21 August 2011

Movie Review: The Inbetweeners Movie


C+

The Inbetweeners Movie
2011, 97mins, 15
Director: Ben Palmer
Writer (s): Iain Morris, Damon Beesley
Cast includes: Simon Bird, James Buckley, Blake Harrison, Joe Thomas, Laura Haddock, Emily Head
UK Release Date: 19th August 2011

Since its first appearance on British television in 2008, “The Inbetweeners” has pretty much become a modern comedic institution. Following a group of socially inept 18 year-old boys, the show amassed a following thanks to its boundary busting vulgarity, clever writing and gut wrenching honesty. With the television portion of these characters’ lives now seemingly complete (the third series climaxed in 2010), the creators have bumped this troubled quartet of cretins up to the big screen for a final hurrah. “The Inbetweeners Movie” captures much of the humour that rendered the show such a deserved success, but it also makes several critical missteps outside of its comic aspirations, especially when it comes to depicting the lads finding romance on a gnarly holiday.

Will (Simon Bird), Jay (James Buckley), Simon (Joe Thomas) and Neil (Blake Harrison) are about to leave their school years behind them, preparing to move into the realms of university and work in the coming months. When Simon’s long-term crush Carli (Emily Head) dumps him, the boys decide that a holiday is in order, heading to Malia in Greece for a fortnight of booze, relaxation and hopefully sex. On arrival their accommodation turns out to be dingy, the locals less than friendly and their own group dynamic threatened by rivalries and disappointments. As the getaway goes from bad to worse, hope arrives in the form of a gaggle of girls, chiefly Alison (Laura Haddock, “Captain America The First Avenger”), a young woman who strikes up a strong bond with nebbish Will.

“The Inbetweeners Movie” feels like it belongs on TV, the feature more of an extended episode than an accomplished motion picture. Visually director Ben Palmer has done very little to distinguish his work here from that on the show itself, save for a few unsubtle camera tricks in the glitzy party central of Malia. The pacing also feels incredibly uneven, the filmmakers sending the characters on their way promptly, but the holiday adventuring never finds the correct momentum. Events seem to occur out of sync with the emotional core of the picture, and at 97 minutes the film is definitely overstretched. This is a story that could’ve unfolded effectively as an hour-long TV special, but instead writers Iain Morris and Damon Beesley stagger the plot unnecessarily. As a result of this bloated presentation some of the punch associated with “The Inbetweeners” feels absent.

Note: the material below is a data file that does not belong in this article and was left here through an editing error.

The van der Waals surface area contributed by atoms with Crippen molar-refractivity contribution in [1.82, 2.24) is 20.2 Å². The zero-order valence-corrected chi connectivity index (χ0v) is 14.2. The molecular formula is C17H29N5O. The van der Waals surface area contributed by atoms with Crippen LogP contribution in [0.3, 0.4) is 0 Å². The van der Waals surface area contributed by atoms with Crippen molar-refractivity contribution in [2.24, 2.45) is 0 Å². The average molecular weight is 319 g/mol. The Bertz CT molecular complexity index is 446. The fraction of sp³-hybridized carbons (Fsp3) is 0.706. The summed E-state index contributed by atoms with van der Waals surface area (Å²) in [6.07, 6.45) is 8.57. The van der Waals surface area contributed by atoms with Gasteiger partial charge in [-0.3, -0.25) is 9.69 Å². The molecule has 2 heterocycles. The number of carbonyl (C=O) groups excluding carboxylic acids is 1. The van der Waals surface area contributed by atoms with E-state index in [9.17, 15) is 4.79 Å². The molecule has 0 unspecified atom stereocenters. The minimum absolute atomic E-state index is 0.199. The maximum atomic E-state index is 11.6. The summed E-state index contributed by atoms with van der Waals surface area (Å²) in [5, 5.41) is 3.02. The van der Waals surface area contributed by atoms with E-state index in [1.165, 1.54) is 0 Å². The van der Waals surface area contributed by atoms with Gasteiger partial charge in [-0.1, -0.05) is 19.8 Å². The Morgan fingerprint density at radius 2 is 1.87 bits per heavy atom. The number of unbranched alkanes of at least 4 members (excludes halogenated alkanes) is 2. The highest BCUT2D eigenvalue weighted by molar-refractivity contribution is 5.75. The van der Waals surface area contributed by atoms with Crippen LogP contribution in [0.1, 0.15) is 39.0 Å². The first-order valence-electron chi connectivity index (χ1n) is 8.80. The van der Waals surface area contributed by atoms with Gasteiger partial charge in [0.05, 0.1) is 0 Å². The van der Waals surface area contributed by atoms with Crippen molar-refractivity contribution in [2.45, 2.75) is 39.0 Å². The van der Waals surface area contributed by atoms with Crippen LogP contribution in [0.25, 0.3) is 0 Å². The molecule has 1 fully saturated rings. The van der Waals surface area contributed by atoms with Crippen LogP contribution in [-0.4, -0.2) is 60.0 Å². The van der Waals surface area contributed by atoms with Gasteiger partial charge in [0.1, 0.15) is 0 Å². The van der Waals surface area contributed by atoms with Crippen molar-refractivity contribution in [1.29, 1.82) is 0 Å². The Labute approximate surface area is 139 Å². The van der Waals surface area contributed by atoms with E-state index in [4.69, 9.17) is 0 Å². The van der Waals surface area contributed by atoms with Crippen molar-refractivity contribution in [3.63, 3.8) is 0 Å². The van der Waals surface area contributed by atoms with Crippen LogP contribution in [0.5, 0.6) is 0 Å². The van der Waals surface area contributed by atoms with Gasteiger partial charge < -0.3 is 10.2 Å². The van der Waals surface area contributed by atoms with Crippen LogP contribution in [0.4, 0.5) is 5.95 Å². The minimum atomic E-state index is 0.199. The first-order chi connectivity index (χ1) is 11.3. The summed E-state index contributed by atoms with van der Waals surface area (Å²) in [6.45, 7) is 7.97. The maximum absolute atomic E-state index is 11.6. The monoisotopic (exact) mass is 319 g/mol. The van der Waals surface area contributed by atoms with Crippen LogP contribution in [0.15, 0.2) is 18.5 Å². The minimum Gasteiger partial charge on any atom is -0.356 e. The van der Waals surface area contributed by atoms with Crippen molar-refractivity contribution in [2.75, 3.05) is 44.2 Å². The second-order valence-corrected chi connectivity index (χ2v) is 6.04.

The movie offers a respectable belly laugh quota, even if it lunges for the obvious joke a little too readily. As was the case on TV, the tale is narrated by nerdy Will; Simon Bird’s phenomenal delivery and the character’s sly observations amounting to several hysterical line readings. The larger set-pieces are also pretty good, particularly those involving ridiculous dance moves, anthills and bizarre masturbatory practices (snorkels and ham go hand in hand here). The dialogue also retains its freshness and believability, the writers once again perfectly replicating the crude conversation that goes on between boys of a certain age. It’s always pleasant to see writers utilize profanity so creatively, but the creators are very aware that it’s all bravado, a front for these scared and na├»ve teens to hide behind. It’s that truthfulness and relatable sensibility which made the TV show so popular. Thusly it’s nice to observe that particular quality making its way into the film.

The cast are all fine, particularly the female newcomers played gamely by Haddock, Tamla Kari, Lydia Rose Bewley and Jessica Knappet. What doesn’t gel are some of the writing choices made surrounding these characters, namely that they’d still be interested in frequenting with the boys after being treated so poorly by some of them. The chemistry between Haddock and Bird is adequate, but the other blossoming relationships don’t work, particularly that between Thomas and Kari. There’s a mean chauvinistic streak here, it’s actively uncomfortable to watch Thomas so arrogantly overlook Kari, only for her to come panting after him with every evolving scene. Relations within the central gang are somewhat better, with special mention going to a tender moment between Buckley’s Jay and Thomas’s Simon. It’s a poignant addition to the tale, subtly underplayed by both actors as they come to grips with possibly saying goodbye. It draws comparisons to “Superbad” for all the right reasons.

“The Inbetweeners Movie” is lightly entertaining but it doesn’t quite do its source full justice. It makes for a sharper ending than the last few episodes of the third season (where the concept was visibly running out of steam), but as a singular entity it’s riddled with irritating niggles. One should also mention that some attachment to the characters is vital for the film to land any of its intended impact, without prior exposure to this squad of reprobates your viewing will drag hard and often.

In the pantheon of TV to film adaptations “The Inbetweeners Movie” ranks above average. As a self-contained teen comedy it’s several notches below the respective genre highpoints.

A Review by Daniel Kelly, 2011

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